ZURICH (Reuters) - Swiss voted in a referendum on Sunday to reject a speedy exit from the nation’s five nuclear power plants, as concerns over losing energy independence outweighed safety worries raised by the measure’s proponents.
Nearly 55 percent of voters turned down the initiative, with 45 percent favouring it in a vote that was part of the Swiss system of direct democracy giving citizens a final say on important issues.
Swiss reactors Muehleberg and Beznau I and II would have been shuttered next year, followed by Goesgen in 2024 and Leibstadt in 2029, had the initiative passed.
The Swiss government and industry fought the plan, saying it could have led to blackouts, higher costs and the loss of energy independence because the country would have become more dependent on coal-fired power from neighbouring Germany.
“We’re very happy Swiss voters are giving such an explicit result,” said Heinz Karrer, a former head of the utility Axpo and current president of the pro-business group Economiesuisse, in an interview on state-run television SRF.
“Switzerland’s people don’t want a radical solution,” he said. “It would have caused uncertainties about our energy supply, something Swiss people were unwilling to risk.”
Germany plans to shutter its remaining nuclear plants by 2022, a response to the 2011 disaster in Japan that also prompted the Swiss initiative.
Switzerland has a 2050 energy strategy in which it would gradually replace nuclear power that now supplies about a third of the country’s electricity with renewables, including wind and solar. The strategy calls for eventual closure of the Swiss reactors, but without a deadline.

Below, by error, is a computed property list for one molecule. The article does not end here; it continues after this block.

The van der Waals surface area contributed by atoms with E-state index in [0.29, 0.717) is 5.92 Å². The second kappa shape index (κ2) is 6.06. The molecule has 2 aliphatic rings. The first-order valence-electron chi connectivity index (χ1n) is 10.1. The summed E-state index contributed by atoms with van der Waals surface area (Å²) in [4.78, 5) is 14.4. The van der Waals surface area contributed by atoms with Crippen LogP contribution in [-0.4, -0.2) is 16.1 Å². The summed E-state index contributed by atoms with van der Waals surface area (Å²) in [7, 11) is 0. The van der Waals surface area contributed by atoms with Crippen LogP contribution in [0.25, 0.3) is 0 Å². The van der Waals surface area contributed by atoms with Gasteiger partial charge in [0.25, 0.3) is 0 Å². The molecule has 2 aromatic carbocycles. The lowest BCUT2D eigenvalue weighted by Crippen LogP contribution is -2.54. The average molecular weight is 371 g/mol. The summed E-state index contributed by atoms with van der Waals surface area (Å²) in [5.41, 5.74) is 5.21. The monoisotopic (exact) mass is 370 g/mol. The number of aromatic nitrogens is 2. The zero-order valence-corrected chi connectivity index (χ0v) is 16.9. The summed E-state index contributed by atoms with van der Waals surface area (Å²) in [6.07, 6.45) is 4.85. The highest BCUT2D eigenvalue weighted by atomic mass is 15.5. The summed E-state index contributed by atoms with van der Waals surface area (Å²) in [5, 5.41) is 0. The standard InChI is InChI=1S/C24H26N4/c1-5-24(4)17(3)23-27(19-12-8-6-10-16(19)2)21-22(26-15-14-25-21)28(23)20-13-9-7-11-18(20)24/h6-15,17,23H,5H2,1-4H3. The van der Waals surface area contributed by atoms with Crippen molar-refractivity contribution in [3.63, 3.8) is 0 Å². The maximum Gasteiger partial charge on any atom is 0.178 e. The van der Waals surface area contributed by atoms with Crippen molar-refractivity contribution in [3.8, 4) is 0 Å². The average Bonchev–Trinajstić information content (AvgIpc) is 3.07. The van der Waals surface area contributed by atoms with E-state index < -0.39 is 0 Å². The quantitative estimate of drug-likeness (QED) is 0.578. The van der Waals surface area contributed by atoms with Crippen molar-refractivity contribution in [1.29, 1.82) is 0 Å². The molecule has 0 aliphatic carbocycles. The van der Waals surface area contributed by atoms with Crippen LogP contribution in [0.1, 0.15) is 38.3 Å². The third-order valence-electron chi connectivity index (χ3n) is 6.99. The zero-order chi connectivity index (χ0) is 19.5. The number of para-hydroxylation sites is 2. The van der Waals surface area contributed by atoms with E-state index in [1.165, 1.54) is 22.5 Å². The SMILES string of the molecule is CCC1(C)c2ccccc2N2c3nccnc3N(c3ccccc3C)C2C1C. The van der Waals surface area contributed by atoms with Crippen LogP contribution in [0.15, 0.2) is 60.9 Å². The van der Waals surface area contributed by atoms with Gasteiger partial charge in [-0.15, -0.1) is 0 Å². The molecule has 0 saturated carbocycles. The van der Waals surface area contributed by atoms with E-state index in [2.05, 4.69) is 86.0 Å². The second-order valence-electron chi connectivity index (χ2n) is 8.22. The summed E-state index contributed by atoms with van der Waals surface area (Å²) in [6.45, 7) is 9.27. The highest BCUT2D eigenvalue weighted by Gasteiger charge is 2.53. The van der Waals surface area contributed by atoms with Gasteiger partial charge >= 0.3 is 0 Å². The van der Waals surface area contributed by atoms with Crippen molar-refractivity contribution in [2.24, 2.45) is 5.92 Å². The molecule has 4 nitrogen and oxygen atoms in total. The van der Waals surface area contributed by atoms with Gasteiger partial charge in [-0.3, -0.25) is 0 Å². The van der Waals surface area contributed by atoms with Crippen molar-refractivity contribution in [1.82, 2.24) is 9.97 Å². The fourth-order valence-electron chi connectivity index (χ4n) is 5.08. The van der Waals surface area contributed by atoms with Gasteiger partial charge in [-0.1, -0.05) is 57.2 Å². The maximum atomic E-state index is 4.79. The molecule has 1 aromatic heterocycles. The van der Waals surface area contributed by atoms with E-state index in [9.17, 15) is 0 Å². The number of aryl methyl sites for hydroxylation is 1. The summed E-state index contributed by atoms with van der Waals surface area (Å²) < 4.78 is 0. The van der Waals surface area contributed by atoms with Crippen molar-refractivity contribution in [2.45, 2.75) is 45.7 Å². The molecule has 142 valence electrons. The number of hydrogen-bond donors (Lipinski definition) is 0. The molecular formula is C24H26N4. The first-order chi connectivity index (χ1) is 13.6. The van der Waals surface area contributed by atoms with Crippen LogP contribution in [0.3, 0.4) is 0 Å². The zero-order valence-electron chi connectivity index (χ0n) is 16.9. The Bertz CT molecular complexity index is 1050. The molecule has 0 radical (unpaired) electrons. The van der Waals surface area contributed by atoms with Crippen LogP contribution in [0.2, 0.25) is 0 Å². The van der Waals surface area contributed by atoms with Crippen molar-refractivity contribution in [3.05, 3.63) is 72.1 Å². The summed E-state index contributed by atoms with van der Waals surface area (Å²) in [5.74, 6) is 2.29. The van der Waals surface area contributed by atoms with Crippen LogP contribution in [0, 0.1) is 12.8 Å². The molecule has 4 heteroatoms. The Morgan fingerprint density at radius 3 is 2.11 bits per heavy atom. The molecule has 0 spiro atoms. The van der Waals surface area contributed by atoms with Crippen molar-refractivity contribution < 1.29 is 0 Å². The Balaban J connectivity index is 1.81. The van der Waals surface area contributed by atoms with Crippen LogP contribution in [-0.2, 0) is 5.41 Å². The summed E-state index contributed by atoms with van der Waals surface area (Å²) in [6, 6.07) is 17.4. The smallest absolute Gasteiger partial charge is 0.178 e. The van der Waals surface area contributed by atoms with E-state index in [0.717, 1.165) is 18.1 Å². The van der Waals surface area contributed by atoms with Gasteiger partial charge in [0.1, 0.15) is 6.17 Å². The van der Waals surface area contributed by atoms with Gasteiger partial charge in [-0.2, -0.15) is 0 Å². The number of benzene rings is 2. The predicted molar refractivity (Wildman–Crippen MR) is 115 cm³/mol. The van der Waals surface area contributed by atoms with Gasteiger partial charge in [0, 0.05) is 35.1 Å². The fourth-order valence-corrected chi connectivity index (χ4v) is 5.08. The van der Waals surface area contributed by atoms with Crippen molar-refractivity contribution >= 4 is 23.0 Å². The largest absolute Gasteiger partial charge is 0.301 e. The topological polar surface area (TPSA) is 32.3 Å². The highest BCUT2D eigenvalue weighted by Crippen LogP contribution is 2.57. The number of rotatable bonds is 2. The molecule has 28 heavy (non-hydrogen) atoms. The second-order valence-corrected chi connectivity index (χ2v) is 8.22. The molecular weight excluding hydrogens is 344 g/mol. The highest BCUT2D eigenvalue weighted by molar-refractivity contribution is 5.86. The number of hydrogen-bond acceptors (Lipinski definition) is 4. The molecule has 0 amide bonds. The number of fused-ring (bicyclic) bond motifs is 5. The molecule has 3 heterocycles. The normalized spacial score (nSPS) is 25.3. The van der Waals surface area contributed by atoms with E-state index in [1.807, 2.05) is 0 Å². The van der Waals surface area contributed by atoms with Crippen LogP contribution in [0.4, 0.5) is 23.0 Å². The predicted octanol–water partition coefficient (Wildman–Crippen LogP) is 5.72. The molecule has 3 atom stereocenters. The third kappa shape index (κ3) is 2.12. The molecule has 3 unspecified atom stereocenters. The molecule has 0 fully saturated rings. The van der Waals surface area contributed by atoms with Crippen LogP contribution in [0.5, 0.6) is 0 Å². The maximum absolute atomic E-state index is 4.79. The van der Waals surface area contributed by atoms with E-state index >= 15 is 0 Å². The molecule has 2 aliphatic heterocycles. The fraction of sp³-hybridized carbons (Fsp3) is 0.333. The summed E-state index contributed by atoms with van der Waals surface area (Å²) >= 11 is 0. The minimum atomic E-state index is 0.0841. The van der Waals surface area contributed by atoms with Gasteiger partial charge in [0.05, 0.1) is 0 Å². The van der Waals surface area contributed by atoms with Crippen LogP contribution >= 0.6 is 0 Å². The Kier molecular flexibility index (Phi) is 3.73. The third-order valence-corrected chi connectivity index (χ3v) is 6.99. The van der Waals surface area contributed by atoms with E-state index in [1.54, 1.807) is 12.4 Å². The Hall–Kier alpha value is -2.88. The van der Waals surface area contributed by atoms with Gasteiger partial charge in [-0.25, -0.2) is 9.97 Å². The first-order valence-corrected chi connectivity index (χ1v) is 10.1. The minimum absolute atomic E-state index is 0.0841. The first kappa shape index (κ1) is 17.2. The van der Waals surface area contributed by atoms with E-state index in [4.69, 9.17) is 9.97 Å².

That plan is under threat, however, with the Swiss People’s Party (SVP), the largest in parliament, aiming to challenge it with a separate referendum on the grounds it is too expensive.
Swiss energy minister Doris Leuthard, at a press conference in Berne following the vote, said she would counter any SVP-led referendum with arguments similar to those that she used when fighting Sunday’s initiative.
“I’m relieved by this outcome, because it allows us the necessary time to transform our energy system,” Leuthard told reporters. “The people are in agreement - this is something that won’t happen overnight.”
Swiss utility BKW AG already plans to shutter Muehleberg in 2019, citing the high costs of maintenance and operations.
Swiss Green Party advocates for a quicker atomic power exit have cited worries about an aging atomic capability, with Beznau I the oldest operating nuclear power station in the world, having been started in 1969.
That reactor and Leibstadt, the largest Swiss atomic power station, have been offline for months following maintenance issues, including the discovery of discoloration in eight cladding tubes used to encase Leibstadt’s fuel rods.
Reporting by John Miller; Editing by Andrew Bolton